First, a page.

Category Archives: Colorado Midland Railroad

Colorado City, Colorado: Gateway to the Goldfields

c 2019 by Jan MacKell Collins

Portions of this article have appeared in the Colorado Gambler magazine and the Ute Pass Vacation Guide

In 1859, the rough and tumble town of Colorado City debuted as the portal to Ute Pass, next to what would eventully become Colorado Springs, Colorado. The pass was an ancient Indian trail skirting up the north base of Pikes Peak and on to the gold fields on the western side of the state. As  more travelers utilized the pass in their quest for gold, Colorado City grew in the form of stick‑built shacks and log cabins. Later, fine stone and brick structures would mingle with tidy wood bungalows and impressive Victorian homes.

Everything a prospector could want was available in Colorado City, including mining supplies, pack mules, grub and grog. There were also a variety of vices, from drinking and dining to poker and prostitution. Local merchants made a tidy profit on the transient population, which flowed constantly in and out of town.

When Colorado Springs was platted in 1872, liquor was banned within its city limits. Then in 1878, Manitou Springs formed to the west. Colorado City, nestled snugly between the two resort towns, prospered: not only as a “sin city” but as a blue collar town as well. A number of railroad workers were employed by the Colorado Midland Railroad. Local mills, namely the Golden Cycle Mill, processed gold ore shipped by train from teh famed Cripple Creek District on the back side of Pikes Peak, and other area mines. The city became a mesh of church‑going families, would‑be prospectors, wild folk and nomads.

Look down Colorado Avenue today and it is easy to envision a Colorado City of the past. Horse races and shoot outs took place on the dirt streets with alarming frequency. Wagons and horses sent pedestrians scurrying as the street bustled with life. The old buildings sported every business house imaginable, and the shouts of street hawkers mingled with the bawdy music flowing from the saloons.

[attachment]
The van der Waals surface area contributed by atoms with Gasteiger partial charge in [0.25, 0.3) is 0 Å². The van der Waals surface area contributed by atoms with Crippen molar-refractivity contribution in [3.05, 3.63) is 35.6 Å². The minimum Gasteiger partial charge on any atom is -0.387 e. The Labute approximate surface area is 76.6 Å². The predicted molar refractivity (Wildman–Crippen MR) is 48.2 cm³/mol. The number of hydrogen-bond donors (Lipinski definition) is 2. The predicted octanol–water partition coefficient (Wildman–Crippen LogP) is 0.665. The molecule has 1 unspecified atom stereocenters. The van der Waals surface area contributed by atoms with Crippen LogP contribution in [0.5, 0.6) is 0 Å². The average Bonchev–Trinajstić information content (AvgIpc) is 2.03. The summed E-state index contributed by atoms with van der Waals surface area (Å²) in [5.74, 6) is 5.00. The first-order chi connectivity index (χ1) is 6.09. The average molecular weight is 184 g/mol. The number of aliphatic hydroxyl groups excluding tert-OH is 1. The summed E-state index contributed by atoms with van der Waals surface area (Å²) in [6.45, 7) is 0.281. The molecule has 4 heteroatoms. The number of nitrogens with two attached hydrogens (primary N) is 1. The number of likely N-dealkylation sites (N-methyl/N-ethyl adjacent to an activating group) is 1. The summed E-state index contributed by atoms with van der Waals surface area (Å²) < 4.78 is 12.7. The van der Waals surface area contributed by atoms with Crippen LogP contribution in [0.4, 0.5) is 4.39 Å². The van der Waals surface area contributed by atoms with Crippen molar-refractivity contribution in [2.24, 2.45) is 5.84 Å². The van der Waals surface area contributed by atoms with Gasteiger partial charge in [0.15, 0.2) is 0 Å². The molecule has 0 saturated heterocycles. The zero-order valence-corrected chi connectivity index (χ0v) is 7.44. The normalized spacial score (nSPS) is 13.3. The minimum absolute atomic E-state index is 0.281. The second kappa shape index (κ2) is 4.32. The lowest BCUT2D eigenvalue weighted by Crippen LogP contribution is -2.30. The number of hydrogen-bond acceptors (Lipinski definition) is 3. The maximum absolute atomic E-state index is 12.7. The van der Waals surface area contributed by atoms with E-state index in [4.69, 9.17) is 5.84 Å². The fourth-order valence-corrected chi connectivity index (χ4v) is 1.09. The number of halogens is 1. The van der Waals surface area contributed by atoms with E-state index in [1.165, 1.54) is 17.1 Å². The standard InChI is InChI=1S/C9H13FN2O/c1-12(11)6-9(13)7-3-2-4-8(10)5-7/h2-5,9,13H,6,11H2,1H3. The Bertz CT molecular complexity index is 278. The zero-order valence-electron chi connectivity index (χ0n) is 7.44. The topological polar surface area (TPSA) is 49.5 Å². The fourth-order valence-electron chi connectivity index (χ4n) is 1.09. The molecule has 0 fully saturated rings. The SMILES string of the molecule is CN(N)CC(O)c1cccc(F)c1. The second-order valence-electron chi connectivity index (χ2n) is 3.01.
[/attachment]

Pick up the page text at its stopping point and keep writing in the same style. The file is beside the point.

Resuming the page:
Upwards of 24 taverns once lined the south side of Colorado Avenue. Many of them connected via underground tunnels to the respectable businesses on the north side of the street. In back of the saloons, madams like Laura Bell McDaniel, Mamie Majors and Nellie White were the reigning pleasure queens. The houses of “ill fame” spanned four blocks on Cucharras St. The lawmen and temperance unions of Colorado City levied their own public war against the shameful nightlife, but it was sometimes a losing battle. When the city outlawed liquor, some of the saloon owners and prostitutes started their own town, Ramona, outside the city limits.

On the north side of town, churches, lodges, meeting halls and more respectable social places mingled among the quaint homes and upstanding citizens of the town. Still, there were some real characters adding much color to Colorado City. Prairie Dog O’Byrne’s taxi wagon held a cage with a pet prairie dog inside and was pulled by two tame elk. Judge Baldwin was an honorary judge who was known for his love of libations. Anthony Bott, a founder of the town, also made a name for himself in the Cripple Creek District. Dusty McCarty was a blinded miner who honed his skills at bartending and was the best source of where to go and what to do in town. Bob Ford, the killer of Jesse James, dealt faro in Colorado City before going off to Creede and getting killed.

In 1917 Colorado City was annexed to Colorado Springs, and Colorado City’s wild days ended. Since that time, the city has evolved into an historic section of the Pikes Peak region with a variety of novelty  shops, boutiques and eateries. Neighborhood tours reveal an outstanding array of unique architectural designs, including a few pre-manufactured homes that were literally purchased from catalogs—in essence, the first modular homes in the state.